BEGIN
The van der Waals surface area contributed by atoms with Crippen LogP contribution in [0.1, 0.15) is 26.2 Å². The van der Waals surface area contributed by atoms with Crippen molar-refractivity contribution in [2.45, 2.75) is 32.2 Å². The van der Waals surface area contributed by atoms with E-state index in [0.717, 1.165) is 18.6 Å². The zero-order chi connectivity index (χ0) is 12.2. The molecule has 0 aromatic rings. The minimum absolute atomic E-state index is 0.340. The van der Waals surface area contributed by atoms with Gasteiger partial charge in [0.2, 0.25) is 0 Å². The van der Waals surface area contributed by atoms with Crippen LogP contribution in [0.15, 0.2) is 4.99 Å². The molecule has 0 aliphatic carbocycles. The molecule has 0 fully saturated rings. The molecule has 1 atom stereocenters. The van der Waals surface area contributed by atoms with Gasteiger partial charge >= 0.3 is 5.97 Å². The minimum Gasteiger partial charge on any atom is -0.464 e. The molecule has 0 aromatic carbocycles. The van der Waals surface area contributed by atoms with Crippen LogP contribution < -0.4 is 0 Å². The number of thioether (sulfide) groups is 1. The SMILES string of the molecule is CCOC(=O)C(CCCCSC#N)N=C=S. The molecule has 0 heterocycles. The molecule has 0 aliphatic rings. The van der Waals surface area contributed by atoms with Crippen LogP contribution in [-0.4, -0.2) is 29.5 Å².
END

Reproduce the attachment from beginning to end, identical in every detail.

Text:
The van der Waals surface area contributed by atoms with Crippen LogP contribution in [0.1, 0.15) is 26.2 Å². The van der Waals surface area contributed by atoms with Crippen molar-refractivity contribution in [2.45, 2.75) is 32.2 Å². The van der Waals surface area contributed by atoms with E-state index in [0.717, 1.165) is 18.6 Å². The zero-order chi connectivity index (χ0) is 12.2. The molecule has 0 aromatic rings. The minimum absolute atomic E-state index is 0.340. The van der Waals surface area contributed by atoms with Gasteiger partial charge in [0.2, 0.25) is 0 Å². The van der Waals surface area contributed by atoms with Crippen LogP contribution in [0.15, 0.2) is 4.99 Å². The molecule has 0 aliphatic carbocycles. The molecule has 0 fully saturated rings. The molecule has 1 atom stereocenters. The van der Waals surface area contributed by atoms with Gasteiger partial charge >= 0.3 is 5.97 Å². The minimum Gasteiger partial charge on any atom is -0.464 e. The molecule has 0 aromatic carbocycles. The van der Waals surface area contributed by atoms with Crippen LogP contribution < -0.4 is 0 Å². The number of thioether (sulfide) groups is 1. The SMILES string of the molecule is CCOC(=O)C(CCCCSC#N)N=C=S. The molecule has 0 heterocycles. The molecule has 0 aliphatic rings. The van der Waals surface area contributed by atoms with Crippen LogP contribution in [-0.4, -0.2) is 29.5 Å².